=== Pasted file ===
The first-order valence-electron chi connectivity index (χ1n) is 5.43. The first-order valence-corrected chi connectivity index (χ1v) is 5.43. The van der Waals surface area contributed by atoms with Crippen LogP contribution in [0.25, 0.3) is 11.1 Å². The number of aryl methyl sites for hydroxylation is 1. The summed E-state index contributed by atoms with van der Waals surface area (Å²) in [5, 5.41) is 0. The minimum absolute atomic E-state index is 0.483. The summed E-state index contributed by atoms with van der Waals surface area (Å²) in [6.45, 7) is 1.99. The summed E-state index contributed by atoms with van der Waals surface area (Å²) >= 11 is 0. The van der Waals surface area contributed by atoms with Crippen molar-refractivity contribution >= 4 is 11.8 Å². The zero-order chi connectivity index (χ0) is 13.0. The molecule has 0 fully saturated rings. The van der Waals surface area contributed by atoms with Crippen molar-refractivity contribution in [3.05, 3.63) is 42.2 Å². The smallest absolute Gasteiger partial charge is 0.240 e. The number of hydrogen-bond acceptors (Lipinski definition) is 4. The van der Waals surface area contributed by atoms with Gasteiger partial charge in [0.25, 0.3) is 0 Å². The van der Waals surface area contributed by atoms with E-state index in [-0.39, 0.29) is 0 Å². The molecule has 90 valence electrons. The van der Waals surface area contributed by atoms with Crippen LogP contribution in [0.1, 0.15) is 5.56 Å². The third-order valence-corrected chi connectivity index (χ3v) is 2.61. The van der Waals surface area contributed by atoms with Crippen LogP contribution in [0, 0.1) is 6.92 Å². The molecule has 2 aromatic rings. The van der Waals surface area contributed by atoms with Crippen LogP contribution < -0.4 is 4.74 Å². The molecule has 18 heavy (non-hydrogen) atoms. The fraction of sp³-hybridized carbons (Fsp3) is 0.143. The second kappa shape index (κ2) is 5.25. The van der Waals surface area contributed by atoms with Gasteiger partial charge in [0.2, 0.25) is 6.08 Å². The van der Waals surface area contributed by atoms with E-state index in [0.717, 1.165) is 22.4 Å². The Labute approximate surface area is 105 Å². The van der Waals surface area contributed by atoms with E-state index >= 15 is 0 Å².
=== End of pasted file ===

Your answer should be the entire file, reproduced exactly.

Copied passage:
The first-order valence-electron chi connectivity index (χ1n) is 5.43. The first-order valence-corrected chi connectivity index (χ1v) is 5.43. The van der Waals surface area contributed by atoms with Crippen LogP contribution in [0.25, 0.3) is 11.1 Å². The number of aryl methyl sites for hydroxylation is 1. The summed E-state index contributed by atoms with van der Waals surface area (Å²) in [5, 5.41) is 0. The minimum absolute atomic E-state index is 0.483. The summed E-state index contributed by atoms with van der Waals surface area (Å²) in [6.45, 7) is 1.99. The summed E-state index contributed by atoms with van der Waals surface area (Å²) >= 11 is 0. The van der Waals surface area contributed by atoms with Crippen molar-refractivity contribution >= 4 is 11.8 Å². The zero-order chi connectivity index (χ0) is 13.0. The molecule has 0 fully saturated rings. The van der Waals surface area contributed by atoms with Crippen molar-refractivity contribution in [3.05, 3.63) is 42.2 Å². The smallest absolute Gasteiger partial charge is 0.240 e. The number of hydrogen-bond acceptors (Lipinski definition) is 4. The van der Waals surface area contributed by atoms with Gasteiger partial charge in [0.25, 0.3) is 0 Å². The van der Waals surface area contributed by atoms with E-state index in [-0.39, 0.29) is 0 Å². The molecule has 90 valence electrons. The van der Waals surface area contributed by atoms with Crippen LogP contribution in [0.1, 0.15) is 5.56 Å². The third-order valence-corrected chi connectivity index (χ3v) is 2.61. The van der Waals surface area contributed by atoms with Crippen LogP contribution in [0, 0.1) is 6.92 Å². The molecule has 2 aromatic rings. The van der Waals surface area contributed by atoms with Crippen LogP contribution < -0.4 is 4.74 Å². The molecule has 18 heavy (non-hydrogen) atoms. The fraction of sp³-hybridized carbons (Fsp3) is 0.143. The second kappa shape index (κ2) is 5.25. The van der Waals surface area contributed by atoms with Gasteiger partial charge in [0.2, 0.25) is 6.08 Å². The van der Waals surface area contributed by atoms with E-state index in [0.717, 1.165) is 22.4 Å². The Labute approximate surface area is 105 Å². The van der Waals surface area contributed by atoms with E-state index >= 15 is 0 Å².